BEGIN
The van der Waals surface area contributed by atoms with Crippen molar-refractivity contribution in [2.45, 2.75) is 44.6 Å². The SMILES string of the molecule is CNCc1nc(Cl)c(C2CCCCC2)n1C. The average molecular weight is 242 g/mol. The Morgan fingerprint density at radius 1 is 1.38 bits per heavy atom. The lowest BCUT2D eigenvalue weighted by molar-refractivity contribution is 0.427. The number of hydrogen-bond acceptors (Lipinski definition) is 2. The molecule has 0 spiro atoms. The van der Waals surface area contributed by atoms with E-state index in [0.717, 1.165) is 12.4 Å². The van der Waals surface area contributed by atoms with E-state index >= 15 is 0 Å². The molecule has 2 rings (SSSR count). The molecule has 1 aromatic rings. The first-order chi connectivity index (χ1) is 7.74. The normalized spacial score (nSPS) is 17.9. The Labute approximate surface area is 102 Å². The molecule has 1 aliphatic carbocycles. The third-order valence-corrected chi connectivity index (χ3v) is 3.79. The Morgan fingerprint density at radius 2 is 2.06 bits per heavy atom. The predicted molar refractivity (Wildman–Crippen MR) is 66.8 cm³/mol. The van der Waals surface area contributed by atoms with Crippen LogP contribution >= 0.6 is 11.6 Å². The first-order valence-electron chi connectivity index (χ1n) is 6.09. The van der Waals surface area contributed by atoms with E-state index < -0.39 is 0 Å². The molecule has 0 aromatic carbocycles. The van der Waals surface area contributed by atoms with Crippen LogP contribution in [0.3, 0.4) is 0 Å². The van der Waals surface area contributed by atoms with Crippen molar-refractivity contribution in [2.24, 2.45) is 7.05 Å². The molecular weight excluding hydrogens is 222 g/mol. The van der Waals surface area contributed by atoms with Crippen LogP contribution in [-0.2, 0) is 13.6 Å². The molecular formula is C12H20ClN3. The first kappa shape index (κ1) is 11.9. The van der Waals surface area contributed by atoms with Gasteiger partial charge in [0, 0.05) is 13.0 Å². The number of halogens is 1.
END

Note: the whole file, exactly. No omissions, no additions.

The van der Waals surface area contributed by atoms with Crippen molar-refractivity contribution in [2.45, 2.75) is 44.6 Å². The SMILES string of the molecule is CNCc1nc(Cl)c(C2CCCCC2)n1C. The average molecular weight is 242 g/mol. The Morgan fingerprint density at radius 1 is 1.38 bits per heavy atom. The lowest BCUT2D eigenvalue weighted by molar-refractivity contribution is 0.427. The number of hydrogen-bond acceptors (Lipinski definition) is 2. The molecule has 0 spiro atoms. The van der Waals surface area contributed by atoms with E-state index in [0.717, 1.165) is 12.4 Å². The van der Waals surface area contributed by atoms with E-state index >= 15 is 0 Å². The molecule has 2 rings (SSSR count). The molecule has 1 aromatic rings. The first-order chi connectivity index (χ1) is 7.74. The normalized spacial score (nSPS) is 17.9. The Labute approximate surface area is 102 Å². The molecule has 1 aliphatic carbocycles. The third-order valence-corrected chi connectivity index (χ3v) is 3.79. The Morgan fingerprint density at radius 2 is 2.06 bits per heavy atom. The predicted molar refractivity (Wildman–Crippen MR) is 66.8 cm³/mol. The van der Waals surface area contributed by atoms with Crippen LogP contribution >= 0.6 is 11.6 Å². The first-order valence-electron chi connectivity index (χ1n) is 6.09. The van der Waals surface area contributed by atoms with E-state index < -0.39 is 0 Å². The molecule has 0 aromatic carbocycles. The van der Waals surface area contributed by atoms with Crippen LogP contribution in [0.3, 0.4) is 0 Å². The van der Waals surface area contributed by atoms with Crippen molar-refractivity contribution in [2.24, 2.45) is 7.05 Å². The molecular weight excluding hydrogens is 222 g/mol. The van der Waals surface area contributed by atoms with Crippen LogP contribution in [-0.2, 0) is 13.6 Å². The molecular formula is C12H20ClN3. The first kappa shape index (κ1) is 11.9. The van der Waals surface area contributed by atoms with Gasteiger partial charge in [0, 0.05) is 13.0 Å². The number of halogens is 1.